People are racing each other to compliment Kyrie Irving’s game, and for good reason. He’s far and away better than his teammates, especially on a night when Cleveland’s second best player is sitting out due to knee soreness. The Golden State Warriors fought off a third quarter rally but otherwise had little trouble beating the Cavaliers, who were overmatched inside without Anderson Varejao.

The Warriors outscored Cleveland 37-21 in the first quarter, and the biggest reason why was how Stephen Curry outplayed Irving. Curry seemed to have 15 points before Pablo Sandoval (huge ovation at Oracle) had settled into his courtside seat, while Irving started relatively slowly by comparison.

Irving (28 and 7) ended up with more points and assists than Curry (21 and 6), but Mark Jackson sounded almost like Jim Harbaugh after the game in the way he praised his point guard.

“Steph, people think I’m crazy but he’s an elite defender right now. Kyrie Irving is a primetime player that is awfully tough to contain. But one thing about Steph Curry, he’s battling, he’s competing, he’s fighting. He’s making multiple effort plays. He’s contesting shots. And then he’s carrying us offensively at times. It’s great to see him out there healthy and doing the job at both ends.”

That’s right, like how Harbaugh called Alex Smith an “elite quarterback” last season, Jackson called Curry — a player hardly known for his defense — an “elite defender.” Don’t believe it? I asked Jackson about Curry taking more charges than usual and Andrew Bogut’s influence in that category, and you can hear how Jackson responded below.

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I told Curry about Jackson’s compliment and whether he thought he had improved on the defensive end this season, and here is what he said (35-second video):

Curry later told me that he’d probably taken more charges so far this year than he ever has in a 5-game stretch, and how seeing Andrew Bogut take charges motivates the rest of the team to do the same (1:03).

Dinner with Bob Myers

The Golden State Warriors haven’t done a lot of winning since BASG started in 2008. That means I missed the “We Believe” run, and things only got worse for the Warriors from there as they bottomed out twice — once under Don Nelson, then again last year as they were on a mission to load up on draft picks to prepare for a time when there wouldn’t be any (more on that later).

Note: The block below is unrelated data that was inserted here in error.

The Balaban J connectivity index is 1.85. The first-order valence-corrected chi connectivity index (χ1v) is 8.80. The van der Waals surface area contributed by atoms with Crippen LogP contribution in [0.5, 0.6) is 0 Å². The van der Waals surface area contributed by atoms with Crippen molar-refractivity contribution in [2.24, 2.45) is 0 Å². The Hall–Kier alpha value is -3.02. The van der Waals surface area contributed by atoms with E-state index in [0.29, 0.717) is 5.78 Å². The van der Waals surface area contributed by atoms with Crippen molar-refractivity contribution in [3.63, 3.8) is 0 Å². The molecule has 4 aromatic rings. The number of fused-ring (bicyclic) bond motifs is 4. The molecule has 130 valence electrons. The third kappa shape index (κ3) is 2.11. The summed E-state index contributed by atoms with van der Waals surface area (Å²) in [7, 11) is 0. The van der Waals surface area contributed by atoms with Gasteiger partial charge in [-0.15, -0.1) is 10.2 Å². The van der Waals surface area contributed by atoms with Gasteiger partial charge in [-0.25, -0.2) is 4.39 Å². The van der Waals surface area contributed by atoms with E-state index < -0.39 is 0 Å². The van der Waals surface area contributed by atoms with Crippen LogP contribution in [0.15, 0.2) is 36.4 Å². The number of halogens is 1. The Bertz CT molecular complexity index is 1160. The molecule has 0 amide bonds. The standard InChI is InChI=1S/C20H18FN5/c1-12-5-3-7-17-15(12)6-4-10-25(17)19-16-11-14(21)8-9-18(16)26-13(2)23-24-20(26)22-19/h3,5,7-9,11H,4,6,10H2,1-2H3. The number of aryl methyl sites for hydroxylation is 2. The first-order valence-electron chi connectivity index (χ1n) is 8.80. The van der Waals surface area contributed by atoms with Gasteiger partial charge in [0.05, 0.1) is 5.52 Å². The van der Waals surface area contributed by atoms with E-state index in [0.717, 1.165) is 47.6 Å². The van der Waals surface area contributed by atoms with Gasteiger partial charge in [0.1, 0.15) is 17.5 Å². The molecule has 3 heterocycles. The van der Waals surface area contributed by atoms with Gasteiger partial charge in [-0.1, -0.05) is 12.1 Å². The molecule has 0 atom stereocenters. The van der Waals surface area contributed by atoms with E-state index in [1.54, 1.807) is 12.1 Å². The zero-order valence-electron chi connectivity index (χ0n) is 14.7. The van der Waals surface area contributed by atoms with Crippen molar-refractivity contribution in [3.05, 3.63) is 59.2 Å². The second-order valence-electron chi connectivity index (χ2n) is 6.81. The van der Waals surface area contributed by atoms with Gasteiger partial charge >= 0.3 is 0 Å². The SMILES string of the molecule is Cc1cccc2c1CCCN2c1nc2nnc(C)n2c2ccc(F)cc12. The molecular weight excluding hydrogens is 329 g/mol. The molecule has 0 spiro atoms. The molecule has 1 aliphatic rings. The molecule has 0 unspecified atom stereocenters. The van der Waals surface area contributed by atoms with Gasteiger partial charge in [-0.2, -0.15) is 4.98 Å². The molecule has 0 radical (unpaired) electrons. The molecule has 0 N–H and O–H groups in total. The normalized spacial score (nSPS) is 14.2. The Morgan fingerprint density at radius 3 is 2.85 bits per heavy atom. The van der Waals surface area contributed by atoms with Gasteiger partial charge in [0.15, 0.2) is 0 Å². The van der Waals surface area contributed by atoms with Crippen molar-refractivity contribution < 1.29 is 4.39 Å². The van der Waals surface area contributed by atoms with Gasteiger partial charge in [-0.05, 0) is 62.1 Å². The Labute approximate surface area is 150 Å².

This may not matter a whole lot to a group of fans who have been asked to remain patient for eons, but the Warriors have been extremely friendly to bloggers, social media people, whatever you want to call this group I belong to. They were the first to invite me to a media day, the first to credential me for a game, and before Wednesday’s game against the Cavaliers they invited me and two other non-traditional types (Rich Twu of Golden State of Mind and Ben Cruz from WarriorsworldAdam Lauridsen couldn’t make it because he’s on his honeymoon) to have dinner with General Manager Bob Myers.

It was an informal setting, and the agreement was that nothing was to be recorded and most everything was off the record. However, what I can say (I think) is the general feeling I got after speaking with Myers is that he’s pretty realistic about his team’s current state compared to others in the Western Conference. Not that he doesn’t think the Warriors will make the playoffs, just that we haven’t seen this team play together yet (he mentioned how Bogut had only played something like 54 minutes over the team’s first four games).

Myers is candid, at least for a guy in his position. After spending so much time around the 49ers over the past few months, speaking with Myers was the opposite of interacting with Harbaugh.

Myers asked what we thought about how good the team is and our predictions for this season, and I gave him the same honest response I wrote when I answered the same question and several more on — while I like the team as a whole better than before, I have to see sustained competency before I predict a playoff berth. And Myers, to his credit, understood. Not that he should care what I think, but I couldn’t imagine feeling comfortable expressing the same skepticism to a guy like Harbaugh, Brian Sabean or even Trent Baalke.

Myers is a great communicator, which is why he was an agent before he became a GM, and why the Warriors are happy to show him off to media outlets great and small. Time and wins will tell whether Myers knows what he’s doing in his new position, and he came into the job with some disadvantages that he noted at dinner (hopefully I’m not saying too much), including a pretty inflexible cap situation and no picks in the 2013 Draft. However, he didn’t need to add “dinner with three bloggers” to his already hectic media schedule, let alone speak openly about many subjects.

Myers even said that if the team plays like crap, he doesn’t blame us at all for writing that the team played like crap. After a pretty solid win against Cleveland to put their record at 3-2, that won’t be necessary for now.